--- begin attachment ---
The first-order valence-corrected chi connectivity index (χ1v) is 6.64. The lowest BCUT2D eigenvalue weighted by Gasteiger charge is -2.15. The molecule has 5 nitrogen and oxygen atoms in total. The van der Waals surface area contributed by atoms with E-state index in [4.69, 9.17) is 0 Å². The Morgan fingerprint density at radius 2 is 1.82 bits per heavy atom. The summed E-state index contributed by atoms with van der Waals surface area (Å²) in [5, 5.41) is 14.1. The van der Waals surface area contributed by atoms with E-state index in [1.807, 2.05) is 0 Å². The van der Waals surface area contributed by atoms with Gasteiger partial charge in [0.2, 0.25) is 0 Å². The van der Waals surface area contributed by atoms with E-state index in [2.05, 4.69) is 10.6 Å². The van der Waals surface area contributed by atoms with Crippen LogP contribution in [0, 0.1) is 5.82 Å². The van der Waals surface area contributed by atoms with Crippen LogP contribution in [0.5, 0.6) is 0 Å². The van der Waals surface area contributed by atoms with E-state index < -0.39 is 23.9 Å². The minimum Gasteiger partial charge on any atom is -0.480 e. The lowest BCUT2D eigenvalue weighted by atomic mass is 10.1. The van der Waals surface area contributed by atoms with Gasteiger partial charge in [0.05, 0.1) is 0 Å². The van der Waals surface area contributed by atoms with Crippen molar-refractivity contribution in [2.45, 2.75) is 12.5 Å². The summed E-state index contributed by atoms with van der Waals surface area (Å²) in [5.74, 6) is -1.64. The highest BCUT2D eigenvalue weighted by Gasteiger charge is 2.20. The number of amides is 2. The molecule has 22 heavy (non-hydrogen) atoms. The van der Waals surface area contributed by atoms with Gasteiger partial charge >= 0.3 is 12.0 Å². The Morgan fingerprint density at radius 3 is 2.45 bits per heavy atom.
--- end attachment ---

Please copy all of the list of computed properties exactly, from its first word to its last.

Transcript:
The first-order valence-corrected chi connectivity index (χ1v) is 6.64. The lowest BCUT2D eigenvalue weighted by Gasteiger charge is -2.15. The molecule has 5 nitrogen and oxygen atoms in total. The van der Waals surface area contributed by atoms with E-state index in [4.69, 9.17) is 0 Å². The Morgan fingerprint density at radius 2 is 1.82 bits per heavy atom. The summed E-state index contributed by atoms with van der Waals surface area (Å²) in [5, 5.41) is 14.1. The van der Waals surface area contributed by atoms with E-state index in [1.807, 2.05) is 0 Å². The van der Waals surface area contributed by atoms with Gasteiger partial charge in [0.2, 0.25) is 0 Å². The van der Waals surface area contributed by atoms with E-state index in [2.05, 4.69) is 10.6 Å². The van der Waals surface area contributed by atoms with Crippen LogP contribution in [0, 0.1) is 5.82 Å². The van der Waals surface area contributed by atoms with Crippen LogP contribution in [0.5, 0.6) is 0 Å². The van der Waals surface area contributed by atoms with E-state index < -0.39 is 23.9 Å². The minimum Gasteiger partial charge on any atom is -0.480 e. The lowest BCUT2D eigenvalue weighted by atomic mass is 10.1. The van der Waals surface area contributed by atoms with Gasteiger partial charge in [0.05, 0.1) is 0 Å². The van der Waals surface area contributed by atoms with Crippen molar-refractivity contribution in [2.45, 2.75) is 12.5 Å². The summed E-state index contributed by atoms with van der Waals surface area (Å²) in [5.74, 6) is -1.64. The highest BCUT2D eigenvalue weighted by Gasteiger charge is 2.20. The number of amides is 2. The molecule has 22 heavy (non-hydrogen) atoms. The van der Waals surface area contributed by atoms with Gasteiger partial charge >= 0.3 is 12.0 Å². The Morgan fingerprint density at radius 3 is 2.45 bits per heavy atom.